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The Hunt for the Mysterious Fenn Treasure Claims Another Victim

How much buried treasure would it take for you to risk your life to find? How much in tourist revenue would it take for a park to ignore or even hide the deaths of people looking for the treasure? Why would the man who allegedly buried the treasure continue to allow the deaths to occur instead of ending the hunt? Those are just some of the questions many are asking as a Montana television station had to file a Freedom of Information act request to obtain the results of an investigation into the mysterious death of an Illinois man last year in Yellowstone National Park … a death that the report officially attributes to the man’s hunt for the deadly Fenn Treasure. Was he close to finding it?

“A lot of people who are searching for the treasure don’t see it the same way I do. I would love if someone found it tomorrow but if nobody found it for a hundred years, that’s okay with me too.”

New Mexico millionaire Forrest Fenn said that in 2015 about a small chest with a big treasure inside that he buried in 2010 to “to get kids off the couch and away from their texting machines and out in the mountains.” Fenn left clues in a 24-line poem in his book, “The Thrill of the Chase,” on where to find the chest he says is buried somewhere in the Rockies at an elevation of about 5,000 feet in a spot that a man of his age (he was 80 when he buried it) could reach easily. What would the finder find?

“[265 gold coins,] mostly American eagles and double eagles, hundreds of gold nuggets, some as large as chicken eggs, ancient Chinese carved jade figures, Pre-Columbian gold animal artifacts, lots of rubies, emeralds, sapphires, and diamonds and other things.”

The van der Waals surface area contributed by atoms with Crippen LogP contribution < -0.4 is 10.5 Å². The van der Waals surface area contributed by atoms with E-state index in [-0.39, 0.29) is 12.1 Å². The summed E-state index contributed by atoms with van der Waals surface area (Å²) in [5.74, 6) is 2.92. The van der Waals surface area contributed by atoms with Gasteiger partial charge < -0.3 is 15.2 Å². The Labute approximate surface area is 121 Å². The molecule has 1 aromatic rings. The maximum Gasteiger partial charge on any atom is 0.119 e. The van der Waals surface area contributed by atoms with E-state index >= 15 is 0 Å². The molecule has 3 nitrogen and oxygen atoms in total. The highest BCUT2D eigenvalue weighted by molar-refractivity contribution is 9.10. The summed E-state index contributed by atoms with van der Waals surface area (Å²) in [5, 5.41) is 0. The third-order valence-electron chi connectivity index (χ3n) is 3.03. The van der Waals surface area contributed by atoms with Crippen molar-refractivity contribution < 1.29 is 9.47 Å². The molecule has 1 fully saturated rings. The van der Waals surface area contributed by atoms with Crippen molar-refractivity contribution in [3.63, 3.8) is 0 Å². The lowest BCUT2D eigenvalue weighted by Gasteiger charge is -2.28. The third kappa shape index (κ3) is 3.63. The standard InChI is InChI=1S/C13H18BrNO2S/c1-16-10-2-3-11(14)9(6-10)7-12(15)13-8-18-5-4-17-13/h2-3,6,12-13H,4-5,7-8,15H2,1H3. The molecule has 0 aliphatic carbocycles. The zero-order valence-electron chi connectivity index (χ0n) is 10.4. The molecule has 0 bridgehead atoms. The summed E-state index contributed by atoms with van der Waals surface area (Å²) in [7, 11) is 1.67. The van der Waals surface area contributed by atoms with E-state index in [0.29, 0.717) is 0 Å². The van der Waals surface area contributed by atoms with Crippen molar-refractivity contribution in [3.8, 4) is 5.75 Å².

Valued at more than $2 million, that’s enough of a treasure to inspire tens of thousands of people to look for it – and now a fourth known person has died trying.

The wife of 53-year-old Jeff Murphy reported him missing to Yellowstone Park officials, who sent eight teams with horses, dogs and a helicopter out on June 8, 2017. They found his body at the bottom of Turkey Pen Peak – dead from a 500-foot fall. Since then, little information has been released about the death.

The FOI report obtained by Billings, Montana, news station KULR-TV states that Murphy’s wife told park officials authorities her husband was indeed hunting for the Fenn treasure. It also confirms that the death was ruled an accident, not a suicide. However, the real reason the report may have been the secret involvement of the treasure’s owner himself … Forrest Fenn.

The document shows that Jeff Murphy emailed Fenn a few days before he was reported missing. It also reveals that Fenn was aware of his disappearance and offered to pay for a helicopter to aid in the search.

Is this an indication that Jeff Murphy was getting close to the treasure? The report states that Fenn claims he’d never been to the location where Murphy was looking. With this fourth death due to his treasure hunt, can he be believed?

What about Murphy’s wife? The report reveals that during the search for her husband, she sent an email to Fenn with this eerie message:

“I hope your quest won’t be adversely affected by these current events…”

Is it possible that she knows where her husband thought the treasure was buried and she wants to find it herself before someone – Fenn, park officials, some other authorities – forces the hunt to end?

KULR’s investigation says that Murphy’s wife gave no comment other that to say she agrees with the report. Park officials and Fenn himself refused to comment.

Is $2 million worth risking your life for?

What’s YOUR price?


Paul Seaburn Paul Seaburn is one of the most prolific writers at Mysterious Universe. He’s written for TV shows such as "The Tonight Show", "Politically Incorrect" and an award-winning children’s program. He's been published in “The New York Times" and "Huffington Post” and has co-authored numerous collections of trivia, puzzles and humor. Paul likes to add a bit of humor to each MU post he crafts. After all, the mysterious doesn't always have to be serious.
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